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Table of Contents   
Year : 2010  |  Volume : 3  |  Issue : 2  |  Page : 166-168
Ectopia cordis with endocardial cushion defect: Prenatal ultrasonographic diagnosis with autopsy correlation

Department of Ultrasonography, PVS Hospital, Kerala, India

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Date of Web Publication16-Dec-2010


The prenatal ultrasonographic diagnosis of ectopia cordis associated with a complex intra-cardiac defect (common atrium, common atrioventricular valve with single ventricle) is illustrated in a 32-week gestation fetus. The fetus showed associated features of amniotic band disruption sequence. The cardiac autopsy findings correlated with the antenatal diagnosis. The association of ectopia cordis with amniotic band disruption is rare and infrequently reported in literature.

Keywords: Atrioventricular canal defect, amniotic band disruption, ectopia cordis

How to cite this article:
Balakumar K, Misha K. Ectopia cordis with endocardial cushion defect: Prenatal ultrasonographic diagnosis with autopsy correlation. Ann Pediatr Card 2010;3:166-8

How to cite this URL:
Balakumar K, Misha K. Ectopia cordis with endocardial cushion defect: Prenatal ultrasonographic diagnosis with autopsy correlation. Ann Pediatr Card [serial online] 2010 [cited 2023 Feb 1];3:166-8. Available from:

   Introduction Top

The association of amniotic band disruption sequence with ecopia cordis is very rare. The antenatal ultrasonographic diagnosis of this condition is reported here. The complex cardiac anomalies were correlated with fetal autopsy.

   Case Report Top

A primigravida with 32 weeks of amenorrhea and no risk factors for congenital heart defects was referred to us for a routine cardiac screening. Fetal echocardiography performed using Aloka 5000 equipment showed features suggestive of ectopia cordis [Figure 1]. The intra-cardiac anatomy showed common atrium communicating with a single ventricle through a common atrioventricular (AV) valve [Figure 2] and [Figure 3]. Both the outflow tracts were visualized [Figure 1] and [Figure 4]. The normal orientation of the great vessels was lost. There was no evidence of hydrops fetalis. In addition, there were multiple extra-cardiac defects including skeletal and cranial abnormalities. The skeletal abnormalities included dysplastic right upper limb (all bones were shorter with satisfactory calcification) and constriction abnormalities of the digits of left upper limb. There was evidence of multiple amniotic bands attached to the abdominal viscera and brain. The brain tissue was partially herniating.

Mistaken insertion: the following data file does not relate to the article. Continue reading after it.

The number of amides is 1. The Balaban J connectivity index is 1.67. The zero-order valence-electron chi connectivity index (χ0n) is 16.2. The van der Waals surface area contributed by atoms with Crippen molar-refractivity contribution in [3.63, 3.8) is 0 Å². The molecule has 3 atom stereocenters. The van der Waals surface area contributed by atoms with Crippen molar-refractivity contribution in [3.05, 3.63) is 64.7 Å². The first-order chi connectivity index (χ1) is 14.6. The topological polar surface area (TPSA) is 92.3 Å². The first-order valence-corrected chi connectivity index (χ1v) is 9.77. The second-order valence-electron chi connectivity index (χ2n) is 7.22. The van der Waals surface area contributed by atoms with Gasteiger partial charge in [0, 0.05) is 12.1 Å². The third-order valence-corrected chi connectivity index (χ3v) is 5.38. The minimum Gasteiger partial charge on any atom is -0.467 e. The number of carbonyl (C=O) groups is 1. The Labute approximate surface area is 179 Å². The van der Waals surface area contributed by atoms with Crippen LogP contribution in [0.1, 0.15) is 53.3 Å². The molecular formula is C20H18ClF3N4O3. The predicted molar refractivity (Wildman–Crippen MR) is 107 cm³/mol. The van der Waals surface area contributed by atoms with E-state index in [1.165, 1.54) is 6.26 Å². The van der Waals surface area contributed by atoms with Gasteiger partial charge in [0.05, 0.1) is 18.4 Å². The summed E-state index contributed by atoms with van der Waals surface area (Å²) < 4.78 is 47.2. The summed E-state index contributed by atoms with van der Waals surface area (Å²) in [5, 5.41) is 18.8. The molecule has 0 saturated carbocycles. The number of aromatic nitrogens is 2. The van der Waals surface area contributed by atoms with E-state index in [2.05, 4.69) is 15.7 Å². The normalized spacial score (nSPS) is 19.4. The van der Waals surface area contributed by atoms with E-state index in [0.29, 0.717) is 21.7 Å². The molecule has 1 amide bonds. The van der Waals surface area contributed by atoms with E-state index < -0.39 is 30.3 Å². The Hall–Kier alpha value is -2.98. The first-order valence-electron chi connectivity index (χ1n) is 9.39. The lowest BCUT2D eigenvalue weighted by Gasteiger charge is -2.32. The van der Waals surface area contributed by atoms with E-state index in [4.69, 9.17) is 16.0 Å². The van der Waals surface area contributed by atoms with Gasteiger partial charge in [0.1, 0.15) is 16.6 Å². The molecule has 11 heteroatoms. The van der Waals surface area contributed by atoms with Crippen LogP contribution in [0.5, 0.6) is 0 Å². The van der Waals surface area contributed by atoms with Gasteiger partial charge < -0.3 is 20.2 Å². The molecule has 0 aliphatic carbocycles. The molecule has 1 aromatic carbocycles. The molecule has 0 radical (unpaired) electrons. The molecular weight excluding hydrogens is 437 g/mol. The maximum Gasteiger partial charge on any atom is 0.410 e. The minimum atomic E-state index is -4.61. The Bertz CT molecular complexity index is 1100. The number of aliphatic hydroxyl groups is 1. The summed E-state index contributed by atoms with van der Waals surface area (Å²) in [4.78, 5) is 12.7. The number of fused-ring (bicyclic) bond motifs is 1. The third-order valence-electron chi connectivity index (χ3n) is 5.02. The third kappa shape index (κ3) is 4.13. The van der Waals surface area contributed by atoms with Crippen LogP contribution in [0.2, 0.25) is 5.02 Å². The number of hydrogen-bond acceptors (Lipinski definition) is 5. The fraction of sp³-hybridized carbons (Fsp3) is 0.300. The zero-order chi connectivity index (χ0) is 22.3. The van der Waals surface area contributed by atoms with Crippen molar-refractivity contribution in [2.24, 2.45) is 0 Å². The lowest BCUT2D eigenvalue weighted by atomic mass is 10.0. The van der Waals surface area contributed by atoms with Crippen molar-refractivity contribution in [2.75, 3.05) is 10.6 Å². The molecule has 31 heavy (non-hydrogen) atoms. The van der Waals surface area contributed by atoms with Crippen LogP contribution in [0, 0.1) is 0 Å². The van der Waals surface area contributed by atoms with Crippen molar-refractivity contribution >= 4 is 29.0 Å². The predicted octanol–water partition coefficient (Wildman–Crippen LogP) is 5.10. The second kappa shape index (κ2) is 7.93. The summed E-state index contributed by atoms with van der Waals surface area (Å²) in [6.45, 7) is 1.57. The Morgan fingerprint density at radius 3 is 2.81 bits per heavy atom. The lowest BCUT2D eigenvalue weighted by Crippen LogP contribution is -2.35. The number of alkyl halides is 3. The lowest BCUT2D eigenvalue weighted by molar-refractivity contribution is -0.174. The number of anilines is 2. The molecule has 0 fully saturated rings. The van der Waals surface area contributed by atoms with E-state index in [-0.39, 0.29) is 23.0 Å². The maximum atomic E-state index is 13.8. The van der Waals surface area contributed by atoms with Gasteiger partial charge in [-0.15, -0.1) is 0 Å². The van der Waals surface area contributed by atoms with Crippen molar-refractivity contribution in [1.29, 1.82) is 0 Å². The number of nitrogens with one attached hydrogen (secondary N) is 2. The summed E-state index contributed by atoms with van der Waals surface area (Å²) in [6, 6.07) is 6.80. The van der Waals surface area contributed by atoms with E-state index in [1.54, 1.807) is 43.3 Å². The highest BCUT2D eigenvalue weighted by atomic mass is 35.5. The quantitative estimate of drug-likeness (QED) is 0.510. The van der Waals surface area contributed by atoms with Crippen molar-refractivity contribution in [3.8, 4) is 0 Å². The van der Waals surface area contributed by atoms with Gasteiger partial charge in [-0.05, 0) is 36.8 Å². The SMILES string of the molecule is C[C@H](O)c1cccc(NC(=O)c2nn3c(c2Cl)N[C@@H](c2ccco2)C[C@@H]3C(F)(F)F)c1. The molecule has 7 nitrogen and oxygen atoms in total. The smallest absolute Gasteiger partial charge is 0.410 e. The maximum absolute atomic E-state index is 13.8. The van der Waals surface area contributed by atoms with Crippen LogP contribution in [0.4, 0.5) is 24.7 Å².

Figure 1 :A midline sagittal section of the fetus showing the heart lying outside the thorax, with a single ventricle (UV). A segment of the pulmonary artery (PA) is visualized, characterized by a short trunk splitting into right and left branches

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Figure 2 :The magnified view of the fetal heart shows a common atrium (CA) and a single ventricle (UV). The dysplastic atrioventricular valves are seen in between these chambers, displaced to the sides

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Figure 3 :Color flow imaging shows the jet of blood passing through the widely patent atrioventricular canal connecting the common atrium (CA) and univentricle (UV)

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Figure 4 :Part of aorta (AO) is traced as originating from the univentricle (UV) and continuing as the ascending aorta and as part of the arch without branching